In an effort to better defend itself, a number of Greek castles, forts, fortresses, and citadels were built by the ruling powers of the day to fight off potential invaders. Like the country’s ancient ruins, many of these castles proudly stand today, recounting the country’s deep history from yet another perspective.
Many of these castles are open to visitors and as well as providing an insight into the region’s history, reward you with spectacular views of the surrounding coast and countryside.
Here are 17 of the most spectacular castles in Greece.
Palace of the Grand Master, Rhodes
One of the few examples of gothic architecture in Greece, this quite magnificent UNESCO World Heritage Site dominates Rhodes Old Town.
Thought to be built on what was an ancient temple to Helios, the sun god, its recorded origins date back to the seventh century as a Byzantine citadel. The occupation of Rhodes by the Knights of St. John crusaders in 1309 saw the castle reach its current form as a fortress and palace of their Grand Master.
The following six centuries saw it employed as a command center during Ottoman rule before it entered Italian hands in World War II, becoming a holiday home, first for the King of Italy, Victor Emmanuel III, and later for dictator Benito Mussolini.
Following the post-war passing of the Dodecanese islands back to Greece, the castle was converted to a museum that remains one of Greece’s most visited thanks to its incredible mosaic floors, high wooden ceilings, and statues of the knights.
Koules Fortress, Heraklion, Crete
Standing proudly at the harbor entrance to Heraklion is this 16th-century Venetian-era fortress, also known by its Italian name Castello a Mare (fort on the sea).
Set on an artificial island created by the sinking of old ships filled with rocks, the fortress has had several additions and rebuilds over the years.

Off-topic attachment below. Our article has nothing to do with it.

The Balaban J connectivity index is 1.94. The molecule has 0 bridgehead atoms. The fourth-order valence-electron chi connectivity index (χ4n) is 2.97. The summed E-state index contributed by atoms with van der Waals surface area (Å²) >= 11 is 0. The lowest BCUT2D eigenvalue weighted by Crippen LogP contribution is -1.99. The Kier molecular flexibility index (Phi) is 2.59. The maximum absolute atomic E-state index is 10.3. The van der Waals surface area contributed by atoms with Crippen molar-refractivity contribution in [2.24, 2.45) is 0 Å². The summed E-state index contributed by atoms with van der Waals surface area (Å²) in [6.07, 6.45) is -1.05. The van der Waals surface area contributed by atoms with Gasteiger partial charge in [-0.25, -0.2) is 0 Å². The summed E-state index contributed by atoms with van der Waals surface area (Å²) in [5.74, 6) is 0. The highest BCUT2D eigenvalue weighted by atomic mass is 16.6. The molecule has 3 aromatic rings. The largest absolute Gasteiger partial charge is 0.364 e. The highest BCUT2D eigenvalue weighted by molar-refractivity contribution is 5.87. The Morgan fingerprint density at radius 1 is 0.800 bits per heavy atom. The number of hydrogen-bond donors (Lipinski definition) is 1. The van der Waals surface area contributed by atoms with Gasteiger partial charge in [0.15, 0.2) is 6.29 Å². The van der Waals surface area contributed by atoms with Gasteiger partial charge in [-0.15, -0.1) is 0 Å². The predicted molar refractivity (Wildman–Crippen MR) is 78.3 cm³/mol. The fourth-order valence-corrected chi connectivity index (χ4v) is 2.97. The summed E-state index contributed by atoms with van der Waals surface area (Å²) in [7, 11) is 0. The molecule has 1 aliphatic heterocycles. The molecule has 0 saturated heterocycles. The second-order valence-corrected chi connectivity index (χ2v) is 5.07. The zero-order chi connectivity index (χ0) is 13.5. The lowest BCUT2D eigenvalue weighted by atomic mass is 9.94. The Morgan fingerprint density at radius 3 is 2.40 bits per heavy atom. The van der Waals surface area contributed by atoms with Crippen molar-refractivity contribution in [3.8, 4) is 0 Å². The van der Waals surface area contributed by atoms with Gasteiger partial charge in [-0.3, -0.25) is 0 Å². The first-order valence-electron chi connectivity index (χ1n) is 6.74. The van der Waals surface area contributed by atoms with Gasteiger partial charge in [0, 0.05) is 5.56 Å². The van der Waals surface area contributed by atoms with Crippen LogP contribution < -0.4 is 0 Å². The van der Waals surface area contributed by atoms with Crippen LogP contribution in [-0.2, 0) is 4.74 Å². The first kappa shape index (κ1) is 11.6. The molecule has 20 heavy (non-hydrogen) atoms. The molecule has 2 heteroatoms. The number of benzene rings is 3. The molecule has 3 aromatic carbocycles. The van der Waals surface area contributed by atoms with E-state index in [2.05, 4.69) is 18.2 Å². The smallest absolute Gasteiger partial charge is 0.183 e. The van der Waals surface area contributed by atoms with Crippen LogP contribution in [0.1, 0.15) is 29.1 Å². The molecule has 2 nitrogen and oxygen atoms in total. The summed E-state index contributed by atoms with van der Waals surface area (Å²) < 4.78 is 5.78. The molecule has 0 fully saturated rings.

This is thanks to both natural causes such as earthquakes, and damage during the 21-year Siege of Candia by the Ottomans, who later went on to take the whole of Crete. Now restored, the castle is open to the public and used for exhibitions and other cultural events.
Palamidi Castle, Nafplio, Peloponnese
Like many of Greece’s coastal and island towns, Nafplio has had a succession of different rulers, with the Byzantines, Franks, Venetians, and Turks all laying claim at some point or another.
Architecturally, Venetian rule left the biggest mark thanks to this 17th-century citadel, the last major construction work of the Venetian empire and one of the most impressive castles in Greece.
Set on a hill overlooking the old town, it can be reached via a steep road or a punishing, 999-step hike from the town’s main square.
At the summit, there are incredible views over the Argolic Gulf and surrounding countryside that make the walk worth the effort.
The Old Fortress, Corfu
The quite magnificent Old Town of Corfu is guarded by a pair of fortresses. The Old Fort is the larger of the two, a Venetian-era fortress that sits on an artificial island after a promontory was separated from the town by the digging of the defensive Contrafossa moat.
The fort hosts a number of historically significant buildings, including the Byzantine Collection of the Old Fortress of Corfu (an art museum) and the Old British Hospital.
Its hilltop position also allows for great views toward the mainland to the east, and the rooftops of the Old Town to the west.
The New Fortress, Corfu
The New Fortress of Corfu Town remains “new” only by comparison to the old one, given that it was built between 1576 and 1645 to further fortify Corfu’s defenses from Ottoman invasion.
The fort sits on top of St. Mark’s Hill and many of its interior structures were additions during 19th-century British rule. Today they include the island’s Museum of Ceramic Art, the Holy Church of the Virgin Mary Spilaiotissa and a number of trendy galleries.
Pyrgos Vasilissis, Athens
Set in one of Athens’ least remarkable suburbs, Ilion, the fairytale-like Pyrgos Vasilissis (the Queen’s Tower) was the summer home of Amalia, Queen of Greece from 1836 to 1862.